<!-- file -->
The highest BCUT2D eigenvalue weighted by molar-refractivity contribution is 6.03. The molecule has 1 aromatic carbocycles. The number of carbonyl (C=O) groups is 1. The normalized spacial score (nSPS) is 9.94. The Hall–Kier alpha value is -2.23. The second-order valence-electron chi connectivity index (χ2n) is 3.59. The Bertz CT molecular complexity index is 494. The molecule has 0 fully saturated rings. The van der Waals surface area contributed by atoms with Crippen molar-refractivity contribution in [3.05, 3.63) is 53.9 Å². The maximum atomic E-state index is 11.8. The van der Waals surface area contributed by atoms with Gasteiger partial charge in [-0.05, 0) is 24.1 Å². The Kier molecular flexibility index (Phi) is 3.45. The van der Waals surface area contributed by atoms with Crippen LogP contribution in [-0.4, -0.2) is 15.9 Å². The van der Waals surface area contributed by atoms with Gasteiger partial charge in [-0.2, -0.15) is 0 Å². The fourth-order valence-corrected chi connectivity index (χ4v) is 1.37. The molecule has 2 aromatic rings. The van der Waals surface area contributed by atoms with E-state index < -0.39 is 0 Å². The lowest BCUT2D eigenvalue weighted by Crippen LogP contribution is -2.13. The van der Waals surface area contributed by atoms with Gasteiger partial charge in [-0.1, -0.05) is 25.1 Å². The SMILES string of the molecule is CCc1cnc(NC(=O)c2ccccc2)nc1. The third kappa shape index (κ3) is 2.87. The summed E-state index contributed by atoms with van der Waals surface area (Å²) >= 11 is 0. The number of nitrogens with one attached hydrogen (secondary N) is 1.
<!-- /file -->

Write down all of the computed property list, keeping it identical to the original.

The highest BCUT2D eigenvalue weighted by molar-refractivity contribution is 6.03. The molecule has 1 aromatic carbocycles. The number of carbonyl (C=O) groups is 1. The normalized spacial score (nSPS) is 9.94. The Hall–Kier alpha value is -2.23. The second-order valence-electron chi connectivity index (χ2n) is 3.59. The Bertz CT molecular complexity index is 494. The molecule has 0 fully saturated rings. The van der Waals surface area contributed by atoms with Crippen molar-refractivity contribution in [3.05, 3.63) is 53.9 Å². The maximum atomic E-state index is 11.8. The van der Waals surface area contributed by atoms with Gasteiger partial charge in [-0.05, 0) is 24.1 Å². The Kier molecular flexibility index (Phi) is 3.45. The van der Waals surface area contributed by atoms with Crippen LogP contribution in [-0.4, -0.2) is 15.9 Å². The van der Waals surface area contributed by atoms with Gasteiger partial charge in [-0.2, -0.15) is 0 Å². The fourth-order valence-corrected chi connectivity index (χ4v) is 1.37. The molecule has 2 aromatic rings. The van der Waals surface area contributed by atoms with E-state index < -0.39 is 0 Å². The lowest BCUT2D eigenvalue weighted by Crippen LogP contribution is -2.13. The van der Waals surface area contributed by atoms with Gasteiger partial charge in [-0.1, -0.05) is 25.1 Å². The SMILES string of the molecule is CCc1cnc(NC(=O)c2ccccc2)nc1. The third kappa shape index (κ3) is 2.87. The summed E-state index contributed by atoms with van der Waals surface area (Å²) >= 11 is 0. The number of nitrogens with one attached hydrogen (secondary N) is 1.